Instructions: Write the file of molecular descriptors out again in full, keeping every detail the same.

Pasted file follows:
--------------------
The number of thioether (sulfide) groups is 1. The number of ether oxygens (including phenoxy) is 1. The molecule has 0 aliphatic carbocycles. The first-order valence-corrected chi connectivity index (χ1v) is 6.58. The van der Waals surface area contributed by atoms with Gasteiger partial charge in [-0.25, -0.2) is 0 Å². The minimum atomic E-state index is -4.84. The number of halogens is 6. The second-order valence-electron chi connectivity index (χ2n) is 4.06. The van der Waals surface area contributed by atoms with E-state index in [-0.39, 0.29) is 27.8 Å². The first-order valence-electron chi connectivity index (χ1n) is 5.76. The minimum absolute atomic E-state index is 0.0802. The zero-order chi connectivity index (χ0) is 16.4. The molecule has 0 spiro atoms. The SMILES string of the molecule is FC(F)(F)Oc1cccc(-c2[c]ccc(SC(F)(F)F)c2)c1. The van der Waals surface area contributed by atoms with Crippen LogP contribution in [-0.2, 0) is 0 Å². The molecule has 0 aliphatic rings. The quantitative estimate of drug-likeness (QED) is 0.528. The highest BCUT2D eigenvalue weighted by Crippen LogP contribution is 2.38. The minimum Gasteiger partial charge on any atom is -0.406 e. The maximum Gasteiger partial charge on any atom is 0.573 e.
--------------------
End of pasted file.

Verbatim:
The number of thioether (sulfide) groups is 1. The number of ether oxygens (including phenoxy) is 1. The molecule has 0 aliphatic carbocycles. The first-order valence-corrected chi connectivity index (χ1v) is 6.58. The van der Waals surface area contributed by atoms with Gasteiger partial charge in [-0.25, -0.2) is 0 Å². The minimum atomic E-state index is -4.84. The number of halogens is 6. The second-order valence-electron chi connectivity index (χ2n) is 4.06. The van der Waals surface area contributed by atoms with E-state index in [-0.39, 0.29) is 27.8 Å². The first-order valence-electron chi connectivity index (χ1n) is 5.76. The minimum absolute atomic E-state index is 0.0802. The zero-order chi connectivity index (χ0) is 16.4. The molecule has 0 spiro atoms. The SMILES string of the molecule is FC(F)(F)Oc1cccc(-c2[c]ccc(SC(F)(F)F)c2)c1. The van der Waals surface area contributed by atoms with Crippen LogP contribution in [-0.2, 0) is 0 Å². The molecule has 0 aliphatic rings. The quantitative estimate of drug-likeness (QED) is 0.528. The highest BCUT2D eigenvalue weighted by Crippen LogP contribution is 2.38. The minimum Gasteiger partial charge on any atom is -0.406 e. The maximum Gasteiger partial charge on any atom is 0.573 e.